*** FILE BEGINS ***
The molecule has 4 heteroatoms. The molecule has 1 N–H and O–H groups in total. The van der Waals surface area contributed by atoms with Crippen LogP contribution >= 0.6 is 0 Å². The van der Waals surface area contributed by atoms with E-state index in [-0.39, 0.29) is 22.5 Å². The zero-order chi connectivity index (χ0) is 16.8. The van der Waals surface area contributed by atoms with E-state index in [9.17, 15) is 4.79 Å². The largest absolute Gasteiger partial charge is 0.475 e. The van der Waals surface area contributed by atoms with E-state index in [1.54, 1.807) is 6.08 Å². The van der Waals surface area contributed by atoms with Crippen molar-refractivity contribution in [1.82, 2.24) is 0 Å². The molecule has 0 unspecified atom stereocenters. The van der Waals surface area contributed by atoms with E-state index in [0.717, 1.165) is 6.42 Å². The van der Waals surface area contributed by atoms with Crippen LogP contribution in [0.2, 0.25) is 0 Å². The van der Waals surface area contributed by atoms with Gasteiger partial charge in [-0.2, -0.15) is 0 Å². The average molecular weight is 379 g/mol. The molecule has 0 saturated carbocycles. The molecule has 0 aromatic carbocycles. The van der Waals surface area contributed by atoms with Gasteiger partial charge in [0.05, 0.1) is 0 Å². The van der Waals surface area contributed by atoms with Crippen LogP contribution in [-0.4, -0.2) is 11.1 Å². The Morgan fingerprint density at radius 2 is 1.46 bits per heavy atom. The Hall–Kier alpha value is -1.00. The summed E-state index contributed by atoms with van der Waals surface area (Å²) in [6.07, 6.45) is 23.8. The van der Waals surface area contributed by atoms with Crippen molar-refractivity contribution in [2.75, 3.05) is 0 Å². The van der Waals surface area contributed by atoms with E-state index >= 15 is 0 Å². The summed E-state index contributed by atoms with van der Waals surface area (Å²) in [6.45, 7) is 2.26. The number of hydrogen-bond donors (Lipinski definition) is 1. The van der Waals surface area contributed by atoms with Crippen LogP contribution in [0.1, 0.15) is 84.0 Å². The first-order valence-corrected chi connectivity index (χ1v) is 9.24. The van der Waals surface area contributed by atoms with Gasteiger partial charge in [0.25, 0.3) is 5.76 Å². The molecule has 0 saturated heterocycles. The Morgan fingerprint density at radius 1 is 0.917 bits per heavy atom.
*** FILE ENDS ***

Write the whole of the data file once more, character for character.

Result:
The molecule has 4 heteroatoms. The molecule has 1 N–H and O–H groups in total. The van der Waals surface area contributed by atoms with Crippen LogP contribution >= 0.6 is 0 Å². The van der Waals surface area contributed by atoms with E-state index in [-0.39, 0.29) is 22.5 Å². The zero-order chi connectivity index (χ0) is 16.8. The van der Waals surface area contributed by atoms with E-state index in [9.17, 15) is 4.79 Å². The largest absolute Gasteiger partial charge is 0.475 e. The van der Waals surface area contributed by atoms with E-state index in [1.54, 1.807) is 6.08 Å². The van der Waals surface area contributed by atoms with Crippen molar-refractivity contribution in [1.82, 2.24) is 0 Å². The molecule has 0 unspecified atom stereocenters. The van der Waals surface area contributed by atoms with E-state index in [0.717, 1.165) is 6.42 Å². The van der Waals surface area contributed by atoms with Crippen LogP contribution in [0.2, 0.25) is 0 Å². The van der Waals surface area contributed by atoms with Gasteiger partial charge in [-0.2, -0.15) is 0 Å². The average molecular weight is 379 g/mol. The molecule has 0 saturated carbocycles. The molecule has 0 aromatic carbocycles. The van der Waals surface area contributed by atoms with Gasteiger partial charge in [0.05, 0.1) is 0 Å². The van der Waals surface area contributed by atoms with Crippen LogP contribution in [-0.4, -0.2) is 11.1 Å². The Morgan fingerprint density at radius 2 is 1.46 bits per heavy atom. The Hall–Kier alpha value is -1.00. The summed E-state index contributed by atoms with van der Waals surface area (Å²) in [6.07, 6.45) is 23.8. The van der Waals surface area contributed by atoms with Crippen molar-refractivity contribution in [2.75, 3.05) is 0 Å². The van der Waals surface area contributed by atoms with E-state index >= 15 is 0 Å². The summed E-state index contributed by atoms with van der Waals surface area (Å²) in [6.45, 7) is 2.26. The number of hydrogen-bond donors (Lipinski definition) is 1. The van der Waals surface area contributed by atoms with Crippen LogP contribution in [0.1, 0.15) is 84.0 Å². The first-order valence-corrected chi connectivity index (χ1v) is 9.24. The van der Waals surface area contributed by atoms with Gasteiger partial charge in [0.25, 0.3) is 5.76 Å². The molecule has 0 saturated heterocycles. The Morgan fingerprint density at radius 1 is 0.917 bits per heavy atom.